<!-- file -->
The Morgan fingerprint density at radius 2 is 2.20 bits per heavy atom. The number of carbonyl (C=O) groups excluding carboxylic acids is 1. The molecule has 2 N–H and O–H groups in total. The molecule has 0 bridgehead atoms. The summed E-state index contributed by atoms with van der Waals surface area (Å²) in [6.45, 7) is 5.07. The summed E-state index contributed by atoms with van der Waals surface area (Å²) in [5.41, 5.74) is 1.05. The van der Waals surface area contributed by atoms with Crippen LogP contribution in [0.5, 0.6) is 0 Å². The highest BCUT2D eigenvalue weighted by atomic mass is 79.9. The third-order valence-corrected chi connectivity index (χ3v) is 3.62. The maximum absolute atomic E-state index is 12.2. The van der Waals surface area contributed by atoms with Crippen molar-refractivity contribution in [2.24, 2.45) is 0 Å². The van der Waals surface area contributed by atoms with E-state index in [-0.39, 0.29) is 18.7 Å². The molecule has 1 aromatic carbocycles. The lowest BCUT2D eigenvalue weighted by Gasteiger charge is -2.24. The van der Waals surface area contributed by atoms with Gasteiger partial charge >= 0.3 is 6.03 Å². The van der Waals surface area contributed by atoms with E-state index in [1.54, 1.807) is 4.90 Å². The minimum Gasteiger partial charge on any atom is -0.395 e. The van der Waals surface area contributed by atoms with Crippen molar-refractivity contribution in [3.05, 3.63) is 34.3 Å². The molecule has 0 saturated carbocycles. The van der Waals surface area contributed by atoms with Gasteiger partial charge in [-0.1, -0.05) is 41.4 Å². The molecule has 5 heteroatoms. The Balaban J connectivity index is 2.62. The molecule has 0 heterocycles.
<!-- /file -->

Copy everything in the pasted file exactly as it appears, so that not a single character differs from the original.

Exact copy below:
The Morgan fingerprint density at radius 2 is 2.20 bits per heavy atom. The number of carbonyl (C=O) groups excluding carboxylic acids is 1. The molecule has 2 N–H and O–H groups in total. The molecule has 0 bridgehead atoms. The summed E-state index contributed by atoms with van der Waals surface area (Å²) in [6.45, 7) is 5.07. The summed E-state index contributed by atoms with van der Waals surface area (Å²) in [5.41, 5.74) is 1.05. The van der Waals surface area contributed by atoms with Crippen LogP contribution in [0.5, 0.6) is 0 Å². The highest BCUT2D eigenvalue weighted by atomic mass is 79.9. The third-order valence-corrected chi connectivity index (χ3v) is 3.62. The maximum absolute atomic E-state index is 12.2. The van der Waals surface area contributed by atoms with Crippen molar-refractivity contribution in [2.24, 2.45) is 0 Å². The van der Waals surface area contributed by atoms with E-state index in [-0.39, 0.29) is 18.7 Å². The molecule has 1 aromatic carbocycles. The lowest BCUT2D eigenvalue weighted by Gasteiger charge is -2.24. The van der Waals surface area contributed by atoms with Gasteiger partial charge >= 0.3 is 6.03 Å². The van der Waals surface area contributed by atoms with E-state index in [1.54, 1.807) is 4.90 Å². The minimum Gasteiger partial charge on any atom is -0.395 e. The van der Waals surface area contributed by atoms with Crippen molar-refractivity contribution in [3.05, 3.63) is 34.3 Å². The molecule has 0 saturated carbocycles. The van der Waals surface area contributed by atoms with Gasteiger partial charge in [-0.1, -0.05) is 41.4 Å². The molecule has 5 heteroatoms. The Balaban J connectivity index is 2.62. The molecule has 0 heterocycles.